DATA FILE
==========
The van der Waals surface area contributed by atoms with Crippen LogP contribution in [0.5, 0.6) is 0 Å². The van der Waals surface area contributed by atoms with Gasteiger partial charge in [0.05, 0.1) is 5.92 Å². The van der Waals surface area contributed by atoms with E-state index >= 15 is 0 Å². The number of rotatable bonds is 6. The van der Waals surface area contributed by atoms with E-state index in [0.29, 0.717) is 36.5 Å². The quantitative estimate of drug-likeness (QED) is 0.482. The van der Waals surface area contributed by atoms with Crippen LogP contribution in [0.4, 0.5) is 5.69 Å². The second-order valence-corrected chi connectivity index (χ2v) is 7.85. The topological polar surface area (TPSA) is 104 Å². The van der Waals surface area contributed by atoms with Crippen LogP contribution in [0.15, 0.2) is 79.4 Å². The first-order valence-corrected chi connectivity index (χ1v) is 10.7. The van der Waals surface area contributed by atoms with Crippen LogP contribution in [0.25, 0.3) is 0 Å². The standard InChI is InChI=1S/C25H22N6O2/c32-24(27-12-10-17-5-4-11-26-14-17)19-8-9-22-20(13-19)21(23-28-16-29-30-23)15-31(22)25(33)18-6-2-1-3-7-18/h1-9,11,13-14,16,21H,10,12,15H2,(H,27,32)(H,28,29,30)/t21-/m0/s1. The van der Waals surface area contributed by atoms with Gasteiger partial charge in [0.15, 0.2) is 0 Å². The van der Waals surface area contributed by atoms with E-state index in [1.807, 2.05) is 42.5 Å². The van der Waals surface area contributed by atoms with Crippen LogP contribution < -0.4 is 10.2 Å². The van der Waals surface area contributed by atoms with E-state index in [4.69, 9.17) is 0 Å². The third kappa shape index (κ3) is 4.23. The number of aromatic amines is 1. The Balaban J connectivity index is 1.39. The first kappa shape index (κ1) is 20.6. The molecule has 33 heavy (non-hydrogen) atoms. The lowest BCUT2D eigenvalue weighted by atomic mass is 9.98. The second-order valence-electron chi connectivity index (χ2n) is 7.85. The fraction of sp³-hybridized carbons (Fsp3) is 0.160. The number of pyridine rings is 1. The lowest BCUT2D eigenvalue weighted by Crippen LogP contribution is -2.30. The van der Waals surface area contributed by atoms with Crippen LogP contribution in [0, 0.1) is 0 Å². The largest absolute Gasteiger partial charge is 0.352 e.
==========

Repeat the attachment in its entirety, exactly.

The van der Waals surface area contributed by atoms with Crippen LogP contribution in [0.5, 0.6) is 0 Å². The van der Waals surface area contributed by atoms with Gasteiger partial charge in [0.05, 0.1) is 5.92 Å². The van der Waals surface area contributed by atoms with E-state index >= 15 is 0 Å². The number of rotatable bonds is 6. The van der Waals surface area contributed by atoms with E-state index in [0.29, 0.717) is 36.5 Å². The quantitative estimate of drug-likeness (QED) is 0.482. The van der Waals surface area contributed by atoms with Crippen LogP contribution in [0.4, 0.5) is 5.69 Å². The second-order valence-corrected chi connectivity index (χ2v) is 7.85. The topological polar surface area (TPSA) is 104 Å². The van der Waals surface area contributed by atoms with Crippen LogP contribution in [0.15, 0.2) is 79.4 Å². The first-order valence-corrected chi connectivity index (χ1v) is 10.7. The van der Waals surface area contributed by atoms with Crippen LogP contribution in [0.25, 0.3) is 0 Å². The standard InChI is InChI=1S/C25H22N6O2/c32-24(27-12-10-17-5-4-11-26-14-17)19-8-9-22-20(13-19)21(23-28-16-29-30-23)15-31(22)25(33)18-6-2-1-3-7-18/h1-9,11,13-14,16,21H,10,12,15H2,(H,27,32)(H,28,29,30)/t21-/m0/s1. The van der Waals surface area contributed by atoms with Gasteiger partial charge in [0.15, 0.2) is 0 Å². The van der Waals surface area contributed by atoms with E-state index in [1.807, 2.05) is 42.5 Å². The van der Waals surface area contributed by atoms with Crippen LogP contribution < -0.4 is 10.2 Å². The van der Waals surface area contributed by atoms with E-state index in [4.69, 9.17) is 0 Å². The third kappa shape index (κ3) is 4.23. The number of aromatic amines is 1. The Balaban J connectivity index is 1.39. The first kappa shape index (κ1) is 20.6. The molecule has 33 heavy (non-hydrogen) atoms. The lowest BCUT2D eigenvalue weighted by atomic mass is 9.98. The second-order valence-electron chi connectivity index (χ2n) is 7.85. The fraction of sp³-hybridized carbons (Fsp3) is 0.160. The number of pyridine rings is 1. The lowest BCUT2D eigenvalue weighted by Crippen LogP contribution is -2.30. The van der Waals surface area contributed by atoms with Crippen LogP contribution in [0, 0.1) is 0 Å². The largest absolute Gasteiger partial charge is 0.352 e.